That being said, very seldom will you see a creditor go to court to get the judgement for someone who has only been in arrears for a short period of time because, even in small claims court, time and manpower has to be used to go seek the judgement, so the money it costs to use this time and effort has to be worth it.

“There’s no hard and fast rule to how they do it. Someone has to ask themselves, are they going to go through the time and expense of getting a judgement when we don’t know where they work or what assets they’ve got? If that’s the case, probably not,” says Chow.

Provincial law includes limitation periods limiting how long a creditor has to collect a debt. In many provinces these laws were recently changed to the advantage of the debtor. It used to be the creditor could not collect on a debt if the debtor had not made a payment or given the creditor a written acknowledgement of the debt in six years. Now, most limitation acts have been amended from six years down to two years.

“However, if a creditor goes to court and gets a judgement, that judgement is good for ten years. A debtor going to court doesn’t necessarily mean they know of assets to seize or income to garnish, they just may want to preserve their claim before time runs out,” says Chow.

How to Start Over

If you don’t want your creditors to seize your assets or garnish your wages – pay them.

Of course, that doesn’t mean you’ve got the money in the first place, but don’t be afraid to ask for help and go to a friend or a relative to help you pay them off. If you can’t pay them in full, the next best thing to do is contact them and negotiate.

“The court only determines that a debt can be collected, it doesn’t outline how a creditor should collect or set a payment schedule,” says Chow.

That means it’s up to you and your creditor to work out a payment plan. Maybe that means you go to a debt solutions centre and work out a consumer proposal – where all or a portion of your debt can be consolidated into one lump sum payment – or maybe you negotiate with your creditors individually.

“Maybe you go to your creditor and say, ‘Look, I can’t afford this and if you keep doing this, you’ll force me to quit my job,’ so maybe your creditors will agree to take a lesser amount over a longer period of time so they don’t lose you as a debtor,” says Chow.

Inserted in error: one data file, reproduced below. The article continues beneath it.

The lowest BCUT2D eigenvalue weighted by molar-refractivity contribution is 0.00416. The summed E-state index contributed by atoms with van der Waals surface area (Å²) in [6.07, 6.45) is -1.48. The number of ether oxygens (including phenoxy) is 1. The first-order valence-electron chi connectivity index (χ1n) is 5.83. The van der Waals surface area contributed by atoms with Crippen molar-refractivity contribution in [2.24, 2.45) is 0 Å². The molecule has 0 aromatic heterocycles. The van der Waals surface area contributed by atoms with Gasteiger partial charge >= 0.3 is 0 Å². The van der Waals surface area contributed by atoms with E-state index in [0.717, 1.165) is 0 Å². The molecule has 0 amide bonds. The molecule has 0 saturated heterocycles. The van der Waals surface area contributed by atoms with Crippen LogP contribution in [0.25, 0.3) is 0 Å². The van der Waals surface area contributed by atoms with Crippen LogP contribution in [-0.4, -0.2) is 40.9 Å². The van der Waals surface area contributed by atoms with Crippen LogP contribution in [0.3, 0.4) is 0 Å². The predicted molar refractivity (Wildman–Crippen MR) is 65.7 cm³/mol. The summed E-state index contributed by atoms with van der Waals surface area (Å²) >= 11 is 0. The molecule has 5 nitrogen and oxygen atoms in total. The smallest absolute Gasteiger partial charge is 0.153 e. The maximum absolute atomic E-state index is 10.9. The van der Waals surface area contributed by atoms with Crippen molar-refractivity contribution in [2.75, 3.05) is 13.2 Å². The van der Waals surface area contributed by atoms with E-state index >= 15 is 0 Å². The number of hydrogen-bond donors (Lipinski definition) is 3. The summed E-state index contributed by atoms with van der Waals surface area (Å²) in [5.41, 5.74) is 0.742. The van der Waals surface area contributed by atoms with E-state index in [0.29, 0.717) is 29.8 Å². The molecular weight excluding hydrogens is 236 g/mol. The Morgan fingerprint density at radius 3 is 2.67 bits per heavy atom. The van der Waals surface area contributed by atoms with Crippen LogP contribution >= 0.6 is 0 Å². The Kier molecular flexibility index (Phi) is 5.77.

“A negotiation is as broad as a debtor’s imagination and for the creditor, some money is better than no money at all.”

Finally, you can apply for relief through the courts, but this is time consuming and won’t necessarily solve the problem of your debt. You can also take the final step of bankruptcy, so your creditors will no longer be able to touch you, but this could have a lasting impact on your ability to apply for credit or a loan.

“As an insolvency professional, I try to look at this with a holistic approach. If you have one creditor owed $5,000 garnishing you, is that the only problem or do you actually owe $50,000 or $500,000? What’s the point of negotiating with that one creditor when, quite frankly, you should go bankrupt or do a consumer proposal?”

Often, those relying on faint hope by negotiating with one creditor are the same people Chow and his team see in six months or two years because they haven’t solved those big picture issues that got them into debt in the first place.

“Most people think that if you go bankrupt, you’re screwed for a long-time, but I’ve had people go bankrupt and have credit within six months to a year quite easily. It depends more on the individual and their situation more than anything else,” says Chow.

“If you’ve had the same job and lived in the same house for 18 years, the moment you’ve gone bankrupt and cleared all that debt, you’re a great risk for anyone who wants to give you more credit, so bankruptcy doesn’t have to mean it’s over for you financially.”